Nineties horror returns!
The New York Times reports that prolific author R.L. Stine is set to revive his much-loved young adult horror series “Fear Street.” The “Fear Street” books–which debuted in the nineties–revolve around teenagers and the spooky happenings they experience in the fictional town of Shadyside. The last book in the series was published in 1995 and Stine will pick-up in October 2014 with Party Games. In honor of Halloween and these “screamtastic” developments, below are ten of the best nineties horror YA authors and a sampling of their finest works.
R.L. Stine, The New Girl (1989)
The book that started it all, this is the first “Fear Street” story. Cory is obsessed with the new girl in school, Anna. Anna is blonde and beautiful and . . . as pale as a ghost. When Anna suddenly disappears from Shadyside High, Cory must go to her house on Fear Street to find out why. If you enjoy The New Girl, know that there’s plenty more where that came from in this series.
Christopher Pike, Remember Me (1989, reissue 2007)
When Shari wakes up dead after a party, she knows she didn’t kill herself. Rather than moving on as other spirits do, she decides to hang out in the world of the living so that she can find out how she died. Shari teams up with another ghost, a boy she went to high school with, and together they hope to unravel the mystery of her death. Packed with action, romance, and bittersweet moments, this book will stay with you. Other favorite Pike books include Whisper of Death, The Last Vampire, Witch, See You Later, Spellbound, Gimme A Kiss, Monster, Scavenger Hunt, Fall Into Darkness, The Midnight Club . . . pretty much all of them.
Lois Duncan, Don’t Look Behind You (1990, reissue 2010)
April’s life is turned inside-out when she discovers her father’s been working undercover for the FBI. After the conviction of a notorious drug dealer, April and her family must leave everything they know and relocate under the Federal Witness Security Program. Boyfriends are left behind but far more than just teen romance is on the line. Other loved Duncan books include I Know What You Did Last Summer and Killing Mr. Griffin.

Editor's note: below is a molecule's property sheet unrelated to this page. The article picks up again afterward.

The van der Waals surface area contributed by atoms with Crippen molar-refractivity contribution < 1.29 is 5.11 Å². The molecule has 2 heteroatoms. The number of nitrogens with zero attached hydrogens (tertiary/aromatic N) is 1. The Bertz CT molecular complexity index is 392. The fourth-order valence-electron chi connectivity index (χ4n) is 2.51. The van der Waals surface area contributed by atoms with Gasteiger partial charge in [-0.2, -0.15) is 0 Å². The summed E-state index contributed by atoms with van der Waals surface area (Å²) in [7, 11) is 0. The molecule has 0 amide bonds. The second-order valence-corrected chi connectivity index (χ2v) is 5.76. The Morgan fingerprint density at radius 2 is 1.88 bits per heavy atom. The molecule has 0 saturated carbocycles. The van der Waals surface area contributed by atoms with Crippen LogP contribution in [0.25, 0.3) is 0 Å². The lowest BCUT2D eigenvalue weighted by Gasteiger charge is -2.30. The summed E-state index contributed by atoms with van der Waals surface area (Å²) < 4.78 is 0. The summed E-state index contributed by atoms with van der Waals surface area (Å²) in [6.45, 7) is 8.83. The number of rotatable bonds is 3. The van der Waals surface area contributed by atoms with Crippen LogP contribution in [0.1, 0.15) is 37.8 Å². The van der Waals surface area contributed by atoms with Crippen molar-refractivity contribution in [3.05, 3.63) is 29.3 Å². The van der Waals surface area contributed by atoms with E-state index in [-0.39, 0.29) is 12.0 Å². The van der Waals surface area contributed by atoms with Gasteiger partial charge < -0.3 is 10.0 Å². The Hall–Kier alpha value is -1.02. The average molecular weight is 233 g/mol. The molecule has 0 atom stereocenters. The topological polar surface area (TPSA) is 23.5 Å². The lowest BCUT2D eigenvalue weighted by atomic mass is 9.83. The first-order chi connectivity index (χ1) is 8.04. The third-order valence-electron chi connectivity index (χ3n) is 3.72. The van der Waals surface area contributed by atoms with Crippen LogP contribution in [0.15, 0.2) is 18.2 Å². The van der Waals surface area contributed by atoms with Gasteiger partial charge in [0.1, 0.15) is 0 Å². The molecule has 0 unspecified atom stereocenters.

L.J. Smith, The Secret Circle (1992, reissue 2011)
The CW television show may now be defunct but the original book trilogy that was the basis for it still packs a punch. When quiet Cassie is forced to move from sunny California to gloomy New England, she longs for her old life. It’s not easy for her to fit in, especially with a group of terrifying teens ruling her new school. Until she finds out she’s one of them—another teen in a long, line of Salem witches. Smith’s other notable series include: The Night World series (Books 1 & 2 tend to be most popular), The Forbidden Game, and Dark Visions. Oh yes, and there’s one other series that might ring a bell: Vampire Diaries anyone?
Caroline B. Cooney
Caroline B. Cooney, The Cheerleader (1992)
Althea longs to be popular and she’ll do anything to get it. After she finds out there’s a vampire living in her house, she makes a deadly pact with him. He’ll get her a spot on the cheerleading squad. All she has to do is supply him with victims. This is the first book in a series, and Cooney’s other well-known books include the Janie Johnson series (The Face on the Milk Carton books) and the Losing Christina series (The Fog, The Snow, and The Fire).
Richie Tankersley Cusick
Richie Tankersley Cusick, Buffy the Vampire Slayer (1997)
The novelization of the 1992 film by the same name, the book follows Buffy, a new student at Sunnydale High, who also happens to be the “Slayer”—one girl in all the world to find vampires and destroy them. Other popular books from Cusick include Fatal Secrets, Help Wanted, Vampire, April Fools, and, naturally, other Buffy books in the series.
Alvin Schwartz, Scary Stories to tell in the Dark (1989)
This book is not for the faint of heart, but it is a wonderful collection of some of the scariest urban legends and ghost stories around. Perfect stories to tell on a rainy night, at a slumber party, or around a campfire. The best part: if you survive this book there’s a sequel (More Scary Stories to Tell in the Dark).
Diane Ho, The Silent Scream (Nightmare Hall #1) (1993)
The first in Hoh’s horror series “Nightmare Hall,” The Silent Scream follows college freshmen Jess who’s just discovered that a girl killed herself in Jess’s room. And after strange things start happening in her off-campus dorm, Nightingale Hall, Jess realizes the girl’s not entirely gone yet either.
A. Bates, Party Line (1989)
Mark has discovered the teen party line—a great new way to meet girls. Unfortunately for Mark, after he meets the girls on the phone, they start vanishing. What started out as a way to date becomes a dangerous and frightening mystery. Party Line was another of the popular “Point Horror” books launched by Scholastic Inc. and which included other titles by R.L. Stine, Diane Ho, Richie Tankersley Cusick, Christopher Pike, and Caroline B. Cooney.
V.C. Andrews, Flowers in the Attic (Dollanganger, Book 1) (1990)
If being a teenager locked in an attic (or incest) isn’t scary, then what is? In this strange and dark tale, four children are locked away from the world by a selfish mother who is trying to hide their existence.